Regional and gender gaps in English enrolment reach record levels

Participation keeps going up, but significant equality issues remain

一月 26, 2023
Source: iStock

Higher education participation rates have increased by a record margin in England, new figures suggest, but so did regional and gender inequalities.

Statistics from the Department for Education show 47 per cent of 15-year-olds in state schools in England in 2010-11 had entered higher education by the time they were 25.

This was up from 45.2 per cent of the previous year’s cohort and the largest increase on record. Just 38.8 per cent of the 2001-02 cohort – the first year recorded – went on to higher education.

A previous version of these statistics – which predicted future participation by age 30 using participation levels – has estimated higher education participation rates exceeding 50 per cent since 2015-16. This matched a target famously set by Tony Blair’s Labour government in 1999.

The DfE said the cohorts recorded in this new measure are on track to reach the same level by age 30.

Lee Elliot Major, professor of social mobility at the University of Exeter, warned that although rates are increasing, the core social mobility challenges remain.

“Enrolment of disadvantaged pupils still lags significantly behind, and many highly selective universities remain the preserve of students from more privileged backgrounds,” he told Times Higher Education.

And the DfE figures showed that regional inequalities between London and the rest of the nation have grown to record levels.

In the capital, 59.3 per cent of 15-year-olds had attended a higher education institution by 2020-21 – a growth of 13 percentage points in a decade.

By comparison, just 43.1 per cent of the cohort in the south-west had done the same – the lowest in England.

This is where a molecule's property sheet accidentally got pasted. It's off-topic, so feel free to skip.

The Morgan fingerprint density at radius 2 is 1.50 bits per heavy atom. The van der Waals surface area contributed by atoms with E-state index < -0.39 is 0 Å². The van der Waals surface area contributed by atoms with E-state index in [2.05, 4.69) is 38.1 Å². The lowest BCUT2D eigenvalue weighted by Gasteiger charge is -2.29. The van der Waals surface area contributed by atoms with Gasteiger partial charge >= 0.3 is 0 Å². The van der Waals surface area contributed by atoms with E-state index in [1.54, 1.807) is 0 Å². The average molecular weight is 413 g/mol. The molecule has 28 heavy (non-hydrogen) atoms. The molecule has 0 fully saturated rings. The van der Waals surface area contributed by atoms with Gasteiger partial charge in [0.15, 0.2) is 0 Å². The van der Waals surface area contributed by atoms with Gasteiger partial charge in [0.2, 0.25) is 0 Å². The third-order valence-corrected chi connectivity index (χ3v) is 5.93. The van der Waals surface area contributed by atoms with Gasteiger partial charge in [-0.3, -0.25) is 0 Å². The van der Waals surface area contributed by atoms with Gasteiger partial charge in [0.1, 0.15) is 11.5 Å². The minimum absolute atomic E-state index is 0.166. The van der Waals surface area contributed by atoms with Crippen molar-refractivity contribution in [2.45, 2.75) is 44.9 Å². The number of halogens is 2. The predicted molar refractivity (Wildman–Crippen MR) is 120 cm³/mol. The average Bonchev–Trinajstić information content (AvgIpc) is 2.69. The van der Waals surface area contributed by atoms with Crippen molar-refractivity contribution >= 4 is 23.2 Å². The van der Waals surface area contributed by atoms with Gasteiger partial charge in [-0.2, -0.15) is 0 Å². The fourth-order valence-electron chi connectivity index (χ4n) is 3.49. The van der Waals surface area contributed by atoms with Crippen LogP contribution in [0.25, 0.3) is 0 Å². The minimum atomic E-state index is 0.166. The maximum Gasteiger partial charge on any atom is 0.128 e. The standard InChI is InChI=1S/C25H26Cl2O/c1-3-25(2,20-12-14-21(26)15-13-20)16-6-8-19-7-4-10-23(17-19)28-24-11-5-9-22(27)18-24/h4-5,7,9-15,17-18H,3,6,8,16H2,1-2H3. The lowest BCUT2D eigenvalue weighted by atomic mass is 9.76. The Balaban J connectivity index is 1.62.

The fourth best-ranked of England’s nine regions a decade ago, the south-west’s participation rate has risen by just 5.3 percentage points since and has occupied last place for two consecutive years.

Professor Elliot Major said the figures were evidence of “some of the most profound social and educational divides in the country” the region faces.

Our research found that geographical disconnection, hidden poverty, and a lack of impetus for change are harming the lives of young people in the region,” he said.

“Your chances in life should not depend on where you happen to live.”

Steve Haines, director of public affairs at youth charity Impetus, said that even with record numbers of young people entering higher education, disadvantaged students are still 40 per cent less likely to go to university than their better-off peers.

“Far from continuing to gatekeep higher education for the few, we should be throwing the doors open for all young people with the desire and ability to benefit from it,” he added.

With a participation rate of 52.1 per cent for girls and 42 per cent for boys, the DfE statistics also showed that the gender divide is worsening.

This gap is both the largest on record and represents the greatest year-on-year increase.



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Reader's comments (2)

Why no regional graphic, when this is one of the main points of the piece?
Do the statistics include the OU & private universities?